Want to eat like a local like me? Since the sauce is very light, I would love to put it all into my bowl then mix it well with my magic chopsticks. There are some of Bun Thit Nuong places that I often visit but the one below is my favorite because the spring rolls remain the most satisfying. Instead of rolling them in cloudy rice paper, this vendor uses a big banh trang rice paper that has been softened. The result is a thin and crispy outside layer and extraordinary spring roll.
I’ve ordered extra every time I frequent Chi Thong. She serves a tasty dish that call Banh Mi Hap, which means steamed baguette that comes with stired beef. I don’t think that you can finish both dishes but if you go with someone else, order both then you can share.
Where: Chi Thong
195 Co Giang, District 1
Price: $2 – $3
I wish this wonderful soup from central Vietnam’s city of Hue was as popular as Pho outside the country. The two are very different soups. Bun bo Hue is made with lemongrass and chili, its broth both citrusy and strong, laden with thick cuts of meat. Paprika or anatto oil render the broth its fiery orange color, and fermented shrimp paste lends a complicated layer of taste, one my Western palate was not acquainted with before trying the soup. These ingredients have been in other dishes I’ve tasted, but for some reason, this soup from the former imperial capital of Vietnam manages to bring them together in magical ways.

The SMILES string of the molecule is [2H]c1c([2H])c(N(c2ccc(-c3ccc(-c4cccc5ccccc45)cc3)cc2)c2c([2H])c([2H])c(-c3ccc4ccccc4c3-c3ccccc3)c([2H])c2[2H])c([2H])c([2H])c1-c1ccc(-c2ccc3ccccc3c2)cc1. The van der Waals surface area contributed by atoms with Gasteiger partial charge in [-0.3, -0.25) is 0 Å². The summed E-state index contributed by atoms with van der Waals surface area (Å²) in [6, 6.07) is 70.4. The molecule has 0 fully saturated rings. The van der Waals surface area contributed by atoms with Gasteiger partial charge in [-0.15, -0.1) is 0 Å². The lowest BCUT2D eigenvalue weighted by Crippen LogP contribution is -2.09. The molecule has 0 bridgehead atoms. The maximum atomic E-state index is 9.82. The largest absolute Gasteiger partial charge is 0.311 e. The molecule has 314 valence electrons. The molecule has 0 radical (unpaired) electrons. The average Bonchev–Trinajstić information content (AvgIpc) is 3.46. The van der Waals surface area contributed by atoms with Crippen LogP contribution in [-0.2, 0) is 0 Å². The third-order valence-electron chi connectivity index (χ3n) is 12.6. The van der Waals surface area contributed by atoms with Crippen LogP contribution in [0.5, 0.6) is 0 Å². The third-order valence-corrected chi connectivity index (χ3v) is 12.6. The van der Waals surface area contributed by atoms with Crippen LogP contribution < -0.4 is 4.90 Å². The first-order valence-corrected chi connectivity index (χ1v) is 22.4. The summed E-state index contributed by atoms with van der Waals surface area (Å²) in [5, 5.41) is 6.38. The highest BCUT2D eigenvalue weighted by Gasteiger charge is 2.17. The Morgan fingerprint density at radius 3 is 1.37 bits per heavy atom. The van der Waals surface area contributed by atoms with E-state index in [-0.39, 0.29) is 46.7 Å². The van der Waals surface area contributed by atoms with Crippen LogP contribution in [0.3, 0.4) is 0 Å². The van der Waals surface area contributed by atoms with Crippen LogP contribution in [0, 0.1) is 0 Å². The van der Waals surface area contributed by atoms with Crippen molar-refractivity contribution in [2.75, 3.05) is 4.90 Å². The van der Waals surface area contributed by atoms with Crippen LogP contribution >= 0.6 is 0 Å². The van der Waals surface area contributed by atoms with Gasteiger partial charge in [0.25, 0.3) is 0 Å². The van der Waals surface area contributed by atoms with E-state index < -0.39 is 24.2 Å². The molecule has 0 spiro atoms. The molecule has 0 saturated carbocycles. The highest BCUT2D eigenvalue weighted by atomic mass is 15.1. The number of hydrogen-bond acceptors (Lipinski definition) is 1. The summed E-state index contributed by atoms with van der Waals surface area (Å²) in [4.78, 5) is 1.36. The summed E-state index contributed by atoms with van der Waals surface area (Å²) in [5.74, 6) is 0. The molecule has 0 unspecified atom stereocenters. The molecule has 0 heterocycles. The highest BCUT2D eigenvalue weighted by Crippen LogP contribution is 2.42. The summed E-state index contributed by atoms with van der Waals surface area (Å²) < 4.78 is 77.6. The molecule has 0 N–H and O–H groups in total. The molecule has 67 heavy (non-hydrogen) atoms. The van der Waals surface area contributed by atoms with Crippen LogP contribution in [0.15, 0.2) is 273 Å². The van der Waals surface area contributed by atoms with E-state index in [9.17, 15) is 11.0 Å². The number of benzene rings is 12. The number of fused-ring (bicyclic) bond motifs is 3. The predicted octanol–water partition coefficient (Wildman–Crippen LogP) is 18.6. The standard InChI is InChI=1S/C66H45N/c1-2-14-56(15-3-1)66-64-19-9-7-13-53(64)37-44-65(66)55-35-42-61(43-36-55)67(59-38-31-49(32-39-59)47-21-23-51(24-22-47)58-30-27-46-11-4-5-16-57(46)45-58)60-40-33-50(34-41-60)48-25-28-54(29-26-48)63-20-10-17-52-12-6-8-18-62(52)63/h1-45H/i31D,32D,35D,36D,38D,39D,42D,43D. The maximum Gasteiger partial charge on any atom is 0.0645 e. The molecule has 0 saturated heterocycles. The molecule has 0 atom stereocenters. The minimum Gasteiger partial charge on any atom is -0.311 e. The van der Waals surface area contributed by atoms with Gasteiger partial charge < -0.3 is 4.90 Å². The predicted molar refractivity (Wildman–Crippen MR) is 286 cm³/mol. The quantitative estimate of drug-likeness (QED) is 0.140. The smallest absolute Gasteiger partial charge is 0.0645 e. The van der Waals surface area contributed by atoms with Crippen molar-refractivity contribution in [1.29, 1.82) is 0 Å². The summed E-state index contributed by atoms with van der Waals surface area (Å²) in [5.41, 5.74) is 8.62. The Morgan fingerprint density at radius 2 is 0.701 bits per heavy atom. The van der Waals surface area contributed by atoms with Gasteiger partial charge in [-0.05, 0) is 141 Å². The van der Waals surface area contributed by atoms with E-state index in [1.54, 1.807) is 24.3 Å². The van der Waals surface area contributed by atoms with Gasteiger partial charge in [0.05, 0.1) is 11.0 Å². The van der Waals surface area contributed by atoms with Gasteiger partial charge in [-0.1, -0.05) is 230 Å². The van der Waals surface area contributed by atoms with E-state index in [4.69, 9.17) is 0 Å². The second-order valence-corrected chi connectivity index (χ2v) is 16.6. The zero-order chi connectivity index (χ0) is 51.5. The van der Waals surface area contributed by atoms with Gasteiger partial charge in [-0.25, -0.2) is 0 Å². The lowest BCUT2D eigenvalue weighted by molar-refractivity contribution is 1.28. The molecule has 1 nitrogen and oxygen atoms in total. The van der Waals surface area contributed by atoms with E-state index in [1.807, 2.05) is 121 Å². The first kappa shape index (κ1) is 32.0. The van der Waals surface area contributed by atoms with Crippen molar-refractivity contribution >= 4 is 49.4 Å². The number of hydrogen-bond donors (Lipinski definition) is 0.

Where: Bun Bo Hue Dong Ba
110A Nguyen Du, ward Ben Thanh, Disrict 1
Bun Bo Ganh
110A Ly Chinh Thang, Disrict 3
Price: $0.5 – $1
Che chuoi is a sweet banana and tapioca dessert, floating in a sea of coconut cream and topped with sesame and crushed peanuts. It is one che dessert in a long line of che options; I’ve found many friends didn’t enjoy the mung bean or black bean che treats, but all went for che chuoi like it was going out of style. A local gentelman run this stall, sometimes his son supports him with the selling. You can also pick and choose different options, including taro with coconut milk (che khoi mon). Among the choices for street food in Ho Chi Minh city, this food is listed in under usd $1 catergory.
Where: 241 Vo Van Tan Street, District 3
Located right on the street, directly in front of Thien Ban Pagoda
If you read until this, I hope you have the list of street food in town that must try and the places you can go for the food hunting. More food will be updated to the list so that you have more choices when traveling to the city I treasure.
We have Saigon Street Food Tour in case you want to try the local food on back of the bikes with our #Girl Power rider team.